Monday, 30 May 2016

Plan 9 from Outer Space (1959)

For many people, Plan 9 From Outer Space is the gateway drug to the world of bad movies, and it was certainly the case for me. Writer/Director Ed Wood Jr can be accused of many things in terms of deficiencies of plot, characterisation and special effects, but there is no way you can call his work boring.

While on a routine flight airline pilot Jeff Trent (Gregory Walcott) and his co-pilot Danny are surprised by a bright light and loud sound, and are shocked to see a flying saucer. The saucer lands at a cemetery, where a number of suspicious deaths have taken place. It turns out aliens are hiding out there, carrying out their fiendish plan to take over the world: reanimating the dead, otherwise known as Plan 9 From Outer Space.

The basic elements of the story, mad scientists, atomic power, alien invasions, zombies (albeit the pre-Romero, non contagious, non-flesheating kind) are not unfamiliar in the genre films of the time. In the hands of another film-maker, what could have resulted is the sort of pleasant but forgettable film that so many others were churning out at that time. Thankfully the job was turned over to Ed Wood, a man whose enthusiasm for movies was only matched by his enthusiasm for vodka. This meant that his scripts were bursting with ideas, and while he was not always the best at shaping these into a coherent whole, they have an anarchic energy and anything-can-happen atmosphere, coupled with dialogue that veers between the drearily banal and the outrageously surreal.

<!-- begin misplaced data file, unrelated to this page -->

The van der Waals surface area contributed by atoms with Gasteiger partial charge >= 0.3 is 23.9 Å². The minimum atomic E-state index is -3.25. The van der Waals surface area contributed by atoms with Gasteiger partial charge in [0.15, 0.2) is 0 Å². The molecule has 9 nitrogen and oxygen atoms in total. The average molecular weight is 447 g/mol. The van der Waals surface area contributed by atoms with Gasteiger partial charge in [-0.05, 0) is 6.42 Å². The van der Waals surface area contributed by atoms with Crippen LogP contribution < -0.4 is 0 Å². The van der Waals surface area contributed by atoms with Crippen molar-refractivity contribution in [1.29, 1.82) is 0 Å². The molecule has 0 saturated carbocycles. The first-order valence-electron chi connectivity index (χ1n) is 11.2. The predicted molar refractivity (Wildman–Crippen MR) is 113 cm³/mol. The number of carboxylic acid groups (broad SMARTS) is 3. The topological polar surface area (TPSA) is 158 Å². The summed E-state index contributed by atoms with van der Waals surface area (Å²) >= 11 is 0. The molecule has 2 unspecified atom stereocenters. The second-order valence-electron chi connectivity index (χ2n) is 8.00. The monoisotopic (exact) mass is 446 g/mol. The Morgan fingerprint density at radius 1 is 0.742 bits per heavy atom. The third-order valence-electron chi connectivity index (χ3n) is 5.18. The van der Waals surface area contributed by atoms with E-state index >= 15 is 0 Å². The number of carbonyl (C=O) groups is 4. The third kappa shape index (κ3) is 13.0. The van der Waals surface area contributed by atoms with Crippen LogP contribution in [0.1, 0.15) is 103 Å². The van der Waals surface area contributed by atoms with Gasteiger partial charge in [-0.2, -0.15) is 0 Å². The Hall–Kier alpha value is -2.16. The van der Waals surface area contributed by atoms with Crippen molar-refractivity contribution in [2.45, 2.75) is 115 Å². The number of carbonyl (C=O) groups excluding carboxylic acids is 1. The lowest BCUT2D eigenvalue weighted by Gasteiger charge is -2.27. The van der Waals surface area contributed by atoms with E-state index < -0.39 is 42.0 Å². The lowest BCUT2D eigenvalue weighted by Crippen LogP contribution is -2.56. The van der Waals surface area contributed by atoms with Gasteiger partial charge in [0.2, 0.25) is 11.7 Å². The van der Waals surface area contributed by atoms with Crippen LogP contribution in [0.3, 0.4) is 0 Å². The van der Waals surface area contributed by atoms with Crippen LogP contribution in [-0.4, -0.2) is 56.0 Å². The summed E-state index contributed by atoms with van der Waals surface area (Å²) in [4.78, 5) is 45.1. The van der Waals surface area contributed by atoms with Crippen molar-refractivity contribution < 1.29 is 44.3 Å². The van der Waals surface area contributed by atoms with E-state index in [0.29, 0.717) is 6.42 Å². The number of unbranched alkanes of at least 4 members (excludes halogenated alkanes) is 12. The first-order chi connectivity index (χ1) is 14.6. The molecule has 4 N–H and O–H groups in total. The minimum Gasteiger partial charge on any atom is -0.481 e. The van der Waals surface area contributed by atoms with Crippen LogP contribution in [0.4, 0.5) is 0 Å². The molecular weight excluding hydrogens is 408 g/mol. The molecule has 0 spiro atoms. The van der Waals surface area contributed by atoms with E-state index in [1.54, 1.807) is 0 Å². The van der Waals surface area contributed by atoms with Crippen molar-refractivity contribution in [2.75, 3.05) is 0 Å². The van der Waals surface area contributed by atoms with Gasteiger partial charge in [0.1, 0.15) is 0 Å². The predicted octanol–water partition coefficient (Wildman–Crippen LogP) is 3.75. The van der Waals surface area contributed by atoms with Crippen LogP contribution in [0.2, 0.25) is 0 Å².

There are so many other points of interest along the way, from the health and safety loving police sergeant who insists on punctuating every line of dialogue by pointing at things with his gun, the Styrofoam Gravestones, the outrageously camp chief alien, and the heroic disregard for continuity, especially in terms of what time of day it is.

The star of the film, Bela Lugosi died a few days into shooting, the sort of event that would have crushed a lesser man than Ed Wood. Instead, he simply carried on, getting his wife's chiropractor to play the Lugosi role with his cape over his face so that we can't see the difference, even though he is at least a foot taller than Lugosi.